Sarah here! Part 2 of my Pocket Rivals Kickstarter Journal. I'm starting this journal before we launch our Kickstarter page, because I want to share the pre-planning with you!
SECOND QUESTION:: WHAT IS AN IP AND WHY DO WE WANT ONE?
In my first post, I mentioned being excited about 100% original art work. What I meant was that I was excited about selling Interrobang-Studios-owned IP. IP stands for “Intellectual Property.” It’s stuff that Interrobang Studios’ creative team dreams up. Ideas that are fixed—character designs, names, branding, logos, manuscripts, comics, and other inventions—which are protected as our property under the law.
For example: Mickey is Disney IP, Daffy is Warner Bros IP, Walking Dead belongs to Robert Kirkman (up to the point where he sold the film rights to AMC), etc. If you are working on our own original idea, you’ve got your own IP!
Why we want one/many (many, actually) comes back to copyright and trademarks and licensing. Humor me a moment as I get into this.*
Copyright is your RIGHT to make a COPY. The moment you make a thing in a fixed format (where you've actually drawn or written down your idea), you have copyright. No one else can make a copy of your exact drawing or text without asking your permission and negotiating the sale of the RIGHT to make their own COPY. When someone breaks copyright, what they’re actually doing is stealing your image or text without permission. Plagiarism means breaking someone’s copyright. That’s illegal.
Trademark is a MARK associated with your TRADE. (Trade, like 'business.') It’s when you have a logo or a font or specific color combinations that signal to customers that this product or advertisement is from your company. Things ike an official sports team mascot or the Coca-Cola swirls or the little orange Patreon "P" button are all trademarks. If anyone used those trademarks without negotiating the sale of the right to use that MARK on the things they’re TRADING (selling), they’ve infringed your trademark. When someone infringes on a trademark, what they’re actually doing is stealing your company’s reputation. Perhaps they're making a bootleg product or issuing a misleading advertisement using your official branding. Again, that’s illegal.
The most important part of those paragraphs to Interrobang Studios' future (beyond the definition bit) is the part where we’re allowed to negotiate the sale of various rights linked to our IP: our characters, art, and stories. The sale of the right to make a copy or the sale of the right to use another company’s branding is called licensing!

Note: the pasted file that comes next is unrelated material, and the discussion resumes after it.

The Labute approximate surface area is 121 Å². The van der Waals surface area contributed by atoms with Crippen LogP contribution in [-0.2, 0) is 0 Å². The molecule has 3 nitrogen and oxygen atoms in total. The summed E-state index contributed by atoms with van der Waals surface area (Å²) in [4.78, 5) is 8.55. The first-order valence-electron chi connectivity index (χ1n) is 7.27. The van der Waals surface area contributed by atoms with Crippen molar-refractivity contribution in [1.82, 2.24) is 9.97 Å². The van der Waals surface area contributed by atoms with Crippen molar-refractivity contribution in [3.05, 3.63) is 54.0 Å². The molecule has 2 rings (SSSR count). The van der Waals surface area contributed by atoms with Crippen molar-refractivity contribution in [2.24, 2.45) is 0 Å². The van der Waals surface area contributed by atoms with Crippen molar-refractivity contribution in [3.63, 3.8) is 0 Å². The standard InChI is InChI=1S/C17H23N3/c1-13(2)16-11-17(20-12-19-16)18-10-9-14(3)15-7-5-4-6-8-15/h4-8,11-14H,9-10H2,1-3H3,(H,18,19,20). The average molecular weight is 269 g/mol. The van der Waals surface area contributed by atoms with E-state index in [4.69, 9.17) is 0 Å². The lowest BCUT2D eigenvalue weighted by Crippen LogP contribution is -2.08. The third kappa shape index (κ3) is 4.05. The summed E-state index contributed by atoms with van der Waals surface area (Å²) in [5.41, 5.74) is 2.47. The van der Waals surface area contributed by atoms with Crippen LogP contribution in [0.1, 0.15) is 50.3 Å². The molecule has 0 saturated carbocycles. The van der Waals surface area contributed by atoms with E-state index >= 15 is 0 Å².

Licensing is how most media companies make their big money.
Disney does not make coffee mugs or doggie sweaters. They sell the right to make coffee mugs and doggie sweaters to manufacturing businesses. Those businesses will use designs Disney owns or approves to make officially licensed Disney merchandise. The manufacturer’s contract will say how much money Disney will make off that manufacturer's products and what areas of the world those products can be sold.
Typically, everyone involved makes good money and it frees everyone up to do what they do best. Robert Kirkman (Walking Dead again) doesn’t have to be a great comic writer AND a great TV script-writer for all of us to enjoy a Walking Dead TV show. Mr. Kirkman had to give up some of his rights to another company, but AMC has done a great job, and everyone involved draws a paycheck.
As Kevin and I start out, developing more and more of our own IP will mean that we’re maturing as a company. In the long run, we’ll be building a legacy!
* - I’m not a lawyer! This is not legal advice! If you want to get the full in’s and out’s of protecting your business and your work under the law, you should get a professional lawyer, preferably one who specializes in IP.